Tuesday, March 25, 2014

The Witches


Today was spent in readying merchandise for my new infomercial, Virtually Vicki . The Mrs. Norman Maine fashion dolls are nearly ready. GAC cosmetics has been faxing over sample shades of rouge and lip liner for my approval. I envisioned the Lesterene label as being full of vivid reds and pinks but they all seem to be coming out of the machine as shades of gray. Norman suggested that I also try selling some of the bales of Meow Mix cat food still cluttering up Chateau Maine from my lifetime supply. I think it’s a marvelous idea and, to make them even more desirable, I'm going to paste glossy photos of myself on the front, dressed in the Grizabella from the GlamourPuss collection of haut couture.

Mr. Carducci, the lovely New Jersey gentleman in charge of my signature line clothing manufacture who tells everyone to call him ‘Don’, has also been in touch. He tells me his Indonesian ladies have been working double shifts getting the first shipments of VickiWear ready for the distributors. I'm just thrilled that soon, women all over America will be able to afford a piece of Hollywood high fashion at a low price. I vow not to rest until there's marabou trim and bugle beads in every closet. Madame Rose is working on a gala launch party at the Beverly Center Pic-n-Save. All styles from the Anything Goes line of nautical clothing will be 15% off.

Stumbling over a bale of House O'Hair 'Russet Potato' wigs, I collapsed semi-exhausted in the home theater where I decided it was time for a movie featuring ladies with fashion emergencies so I tuned in Nicolas Roeg's 1990 film, The Witches with Anjelica Huston. The film is adapted from one of Roald Dahl's books and Dahl, unlike many modern parents, is smart enough to realize that children's stories should not be sanitized of all scary and subversive elements.

There has been a tendency in this country over the last generation or so, especially by the middle class, to try and shield children from the 'bad things' in life. Children's fairytales have been Disneyfied to remove their baser and darker elements. Kids are raised in homogeneous suburbs where they have no interactions with those of different cultures or value systems. Schools have become bastions of mindless 'zero tolerance' policies. Parents have forgotten that children need to process these evil and bad events in order to learn how the world works so they will be prepared to cope with the problems they will face as adults. Time and again, I run into young people, in college and beyond, who face a common life problem and who have absolutely no skills for getting through it because of their overly sheltered upbringing.

But enough of the polemic.

The Witches revolves around the adventures of a young English boy named Luke (Jasen Fisher) and his Norwegian grandmother (Mai Zetterling). Grannie is a woman wise in the old ways and she instructs young Luke as to the reality of witches and how they can be recognized and avoided - a life skill useful to young children, whom are their favorite prey. When Luke's parents are killed in a car crash, he goes to live with his grandmother. Some months later, they take a seaside holiday in a grand old hotel. While they are there, the hotel is host to a convention of the Society for the Prevention of Cruelty to Children, which seems to consist of seriously ugly British character actresses with bad teeth and bad wigs (obviously not from House O'Hair). Luke suspects that the ladies are not what they seem and soon recognizes that it’s a witches meeting in disguise.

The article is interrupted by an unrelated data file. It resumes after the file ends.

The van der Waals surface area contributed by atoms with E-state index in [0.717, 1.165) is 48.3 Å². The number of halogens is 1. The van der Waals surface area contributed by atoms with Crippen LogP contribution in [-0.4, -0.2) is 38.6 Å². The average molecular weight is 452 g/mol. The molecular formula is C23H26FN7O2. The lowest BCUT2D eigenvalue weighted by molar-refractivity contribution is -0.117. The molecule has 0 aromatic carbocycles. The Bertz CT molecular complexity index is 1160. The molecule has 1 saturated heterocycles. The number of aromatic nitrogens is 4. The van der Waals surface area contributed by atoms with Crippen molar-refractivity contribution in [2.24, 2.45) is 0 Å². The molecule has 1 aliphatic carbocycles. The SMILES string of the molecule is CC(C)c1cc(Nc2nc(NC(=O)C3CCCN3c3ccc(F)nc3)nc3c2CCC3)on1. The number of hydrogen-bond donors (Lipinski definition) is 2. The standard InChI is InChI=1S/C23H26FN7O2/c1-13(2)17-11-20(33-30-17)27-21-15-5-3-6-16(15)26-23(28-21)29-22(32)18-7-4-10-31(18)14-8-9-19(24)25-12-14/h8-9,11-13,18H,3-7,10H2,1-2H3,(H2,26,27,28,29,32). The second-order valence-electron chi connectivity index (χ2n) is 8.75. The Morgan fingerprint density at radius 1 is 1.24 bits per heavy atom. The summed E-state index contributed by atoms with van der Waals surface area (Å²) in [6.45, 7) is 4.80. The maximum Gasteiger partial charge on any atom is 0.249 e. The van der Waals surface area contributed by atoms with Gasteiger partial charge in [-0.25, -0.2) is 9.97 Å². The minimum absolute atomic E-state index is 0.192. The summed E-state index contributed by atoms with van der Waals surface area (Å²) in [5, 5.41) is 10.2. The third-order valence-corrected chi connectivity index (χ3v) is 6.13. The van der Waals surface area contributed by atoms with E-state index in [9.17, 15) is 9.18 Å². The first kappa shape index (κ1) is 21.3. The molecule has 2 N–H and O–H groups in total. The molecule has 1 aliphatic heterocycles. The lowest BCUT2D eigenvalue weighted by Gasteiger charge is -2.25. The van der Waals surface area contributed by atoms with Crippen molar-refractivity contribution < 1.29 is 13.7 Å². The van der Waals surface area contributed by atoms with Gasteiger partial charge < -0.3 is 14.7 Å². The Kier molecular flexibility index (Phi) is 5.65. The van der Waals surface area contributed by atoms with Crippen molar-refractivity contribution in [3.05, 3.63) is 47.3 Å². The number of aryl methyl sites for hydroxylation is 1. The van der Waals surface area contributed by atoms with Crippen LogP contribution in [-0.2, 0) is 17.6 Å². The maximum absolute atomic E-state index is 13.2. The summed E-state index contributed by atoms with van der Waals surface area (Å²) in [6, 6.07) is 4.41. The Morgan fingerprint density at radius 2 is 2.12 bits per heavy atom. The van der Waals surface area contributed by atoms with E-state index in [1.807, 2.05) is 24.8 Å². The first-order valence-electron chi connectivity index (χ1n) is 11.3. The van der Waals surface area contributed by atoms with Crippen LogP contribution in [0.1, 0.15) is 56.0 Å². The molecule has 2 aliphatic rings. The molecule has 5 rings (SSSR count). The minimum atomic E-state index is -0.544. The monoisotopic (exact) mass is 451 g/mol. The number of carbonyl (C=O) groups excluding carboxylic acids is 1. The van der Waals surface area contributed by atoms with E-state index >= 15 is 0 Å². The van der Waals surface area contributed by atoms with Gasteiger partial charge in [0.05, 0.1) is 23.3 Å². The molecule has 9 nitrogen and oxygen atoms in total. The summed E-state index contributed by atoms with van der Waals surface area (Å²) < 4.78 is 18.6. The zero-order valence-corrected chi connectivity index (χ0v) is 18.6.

Leading the witches is the most evil woman in the world, the Grand High Witch (Anjelica Huston). To show her true baseness, she demonstrates her magic mouse potion to the assembled coven. Her unwitting guinea pig is Bruno (Charlie Potter), another young boy with singularly awful parents (Bill Paterson and Brenda Blethyn) staying at the hotel. Luke witnesses this, is captured by the witches and is also turned into a mouse. It's up to the boy mice to alert Grannie and for these three unlikely folk to save the day.

Roeg ( Walkabout Don't Look Now ), who has never been the most linear and literal of filmmakers, eschews his usual tricks for rather straightforward story telling. However, he brings a bit of an edge to the material that lesser directors might not have and he gives the film a great visual styling. He is most ably assisted by Jim Henson's creature shop that supplied the human mice. The close ups of the boys turned mice, who retain the character and body language of the human actors, is seamlessly intercut with longer shots of actual mice doing their mousy stunts.

The performers are all obviously having a great time with the material, especially old pros Huston and Zetterling. Anjelica Huston sashays around in a black sheath and magenta lined cape and speaks in an indefinable Teutonic accent, snarling her way through her lines and evincing wonderful comic timing when she has to pretend to be a human. Zetterling, under used in films, is the grandmother we all wish we had; resilient, wise and not above having a good time. Rowan Atkinson ( Mr. Bean ) has a supporting role as the hotel manager and is relatively restrained. Bruno's horrible parents are also a lot of fun.

Roeg's film has fairy tale violence and evil, which some parents will find objectionable and it's not a film for the Teletubby set. Eight to twelve year olds will love it, but it should be watched as a family, not popped into the machine as a baby sitter.

Magic painting. White mice. Rotary club joke. Elbow gloves. 'Odessa Steps' baby carriage. Green smoke. Tainted soup. Evil cat. Diabetic coma. Happy Ending.

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